PARIS — A Chinese Long March 3B rocket successfully placed’s W3C commercial telecommunications satellite into geostationary transfer orbit Oct. 7, an event marking China’s first launch for a Western satellite owner in the more than 12 years since the U.S. government instituted a de facto ban on satellite technology exports to China.
The Long March 3B, which is fitted with four liquid-fueled strap-on boosters and is the most powerful variant of the Long March 3A family, set a record for its performance.
At 5,400 kilograms, the W3C is the heaviest commercial satellite ever launched by the rocket, according to China Great Wall Industry Corp. of Beijing, which markets Long March vehicles worldwide. The vehicle is designed to carry telecommunications satellites weighing up to 5,500 kilograms.
Operating from the Xichang Satellite Launch Center in southwest China’s Sichuan Province, the Long March 3B placed the W3C into a transfer orbit from which it is expected to use its own power to circularize its position and then drift to its planned operating slot at 16 degrees east.
Paris-based Eutelsat said the spacecraft was healthy in orbit after launch. W3C, aSpacebus 4000 C3 model, carries 53 Ku-band and three Ka-band transponders and will deliver telecommunications services to Europe, the Indian Ocean region and parts of Africa. It is designed to deliver 12 kilowatts of power to its payload at the end of 15 years of service life in orbit.
Fearing China was using commercial satellite launches to perfect its missile technology, the U.S. Congress in 1998 passed a law that reclassified all commercial satellites as weapons systems for export purposes. This made satellites subject to the International Traffic in Arms Regulations (ITAR), which is administered by the U.S. State Department, and effectively barred the shipment of any U.S. satellite hardware or technology to China.
Seeking access to the Chinese market, Franco-Italian satellite builder Thales Alenia Space developed an “ITAR-free” product line that was devoid of ITAR-controlled components. The company has since sold several satellites and major satellite payload systems to satellite operators in China and to non-Chinese satellite fleet owners seeking a Chinese launch.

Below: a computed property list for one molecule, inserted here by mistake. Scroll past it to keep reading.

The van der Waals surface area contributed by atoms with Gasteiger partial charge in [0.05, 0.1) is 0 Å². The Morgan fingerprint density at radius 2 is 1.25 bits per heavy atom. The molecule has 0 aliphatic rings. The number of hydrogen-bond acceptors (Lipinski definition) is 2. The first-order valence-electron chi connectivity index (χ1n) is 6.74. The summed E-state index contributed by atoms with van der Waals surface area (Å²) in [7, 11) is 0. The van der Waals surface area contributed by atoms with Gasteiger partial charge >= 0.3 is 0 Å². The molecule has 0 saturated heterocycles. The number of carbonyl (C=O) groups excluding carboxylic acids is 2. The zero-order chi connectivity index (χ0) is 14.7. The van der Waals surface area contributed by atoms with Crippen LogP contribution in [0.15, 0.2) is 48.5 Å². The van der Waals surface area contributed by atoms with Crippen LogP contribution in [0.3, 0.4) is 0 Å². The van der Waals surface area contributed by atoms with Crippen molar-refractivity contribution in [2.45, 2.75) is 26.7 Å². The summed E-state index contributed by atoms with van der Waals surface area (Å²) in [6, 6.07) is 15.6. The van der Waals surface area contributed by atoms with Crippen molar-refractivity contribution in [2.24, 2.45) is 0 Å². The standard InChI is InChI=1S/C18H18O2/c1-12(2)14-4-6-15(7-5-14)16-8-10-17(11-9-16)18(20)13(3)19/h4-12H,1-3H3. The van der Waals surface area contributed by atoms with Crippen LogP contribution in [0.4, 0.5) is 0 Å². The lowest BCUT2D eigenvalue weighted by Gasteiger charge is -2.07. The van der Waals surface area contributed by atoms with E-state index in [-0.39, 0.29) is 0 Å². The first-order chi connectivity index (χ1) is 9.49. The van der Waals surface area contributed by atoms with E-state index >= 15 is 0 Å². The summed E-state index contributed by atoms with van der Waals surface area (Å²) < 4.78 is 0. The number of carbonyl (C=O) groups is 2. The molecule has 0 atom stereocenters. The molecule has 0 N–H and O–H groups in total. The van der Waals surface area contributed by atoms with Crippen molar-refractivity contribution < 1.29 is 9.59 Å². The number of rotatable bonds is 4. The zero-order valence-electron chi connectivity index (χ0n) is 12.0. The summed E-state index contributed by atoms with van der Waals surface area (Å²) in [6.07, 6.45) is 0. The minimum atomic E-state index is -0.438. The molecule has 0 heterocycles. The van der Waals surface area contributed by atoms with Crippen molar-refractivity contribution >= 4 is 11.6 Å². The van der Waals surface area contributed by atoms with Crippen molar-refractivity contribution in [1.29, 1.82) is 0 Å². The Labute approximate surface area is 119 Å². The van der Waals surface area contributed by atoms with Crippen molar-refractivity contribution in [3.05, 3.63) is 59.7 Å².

While all of the large Western satellite operators have said they would like to use the Long March vehicle, Eutelsat is the first to have contracted for a launch. Eutelsat is the world’s third-largest satellite operator in terms of revenue, afterof Luxembourg and Washington, and of Luxembourg.
Despite regularly lamenting what they say is an insufficient supply of commercial rockets, Intelsat and SES have so far declined to order an ITAR-free satellite, although both they and Telesat of Canada, the world’s fourth-largest commercial fleet operator, have said they would like to do so.
Satellite fleet operators Intelsat, SES and Telesat have voiced support for a modification in the U.S. government’s technology-export policy that would permit U.S.-built commercial satellites to be launched aboard China’s Long March rocket.
Industry officials have said one reason these companies have refrained from using the Chinese vehicle, whose reliability has been demonstrated to the satisfaction of insurance underwriters, is that they have U.S. government-licensed orbital slots and do not want to risk regulatory backlash that may compromise these assets.
Eutelsat signed a launch contract with China Great Wall Industry Corp. in early 2008. At the time, the satellite in question was to be the W3B. But in early 2010, the W3B launch contract was transferred to Europe’slaunch consortium.
The W3B satellite was successfully launched in October 2010 aboard a European Ariane 5 rocket, but was declared a total loss soon after reaching orbit due to a catastrophic propellant leak.
The failure, which resulted in an insurance payment of some $320 million, was later tied to the rupture of a single tube, which was misaligned in its connection to one of the satellite’s thruster motors.
A board of inquiry said one partial cause of the tube misalignment was the fact that an ITAR-free thruster was replaced, late in the manufacturing and test process, by a standard thruster. Insurance underwriters paid Eutelsat about $320 million for the loss.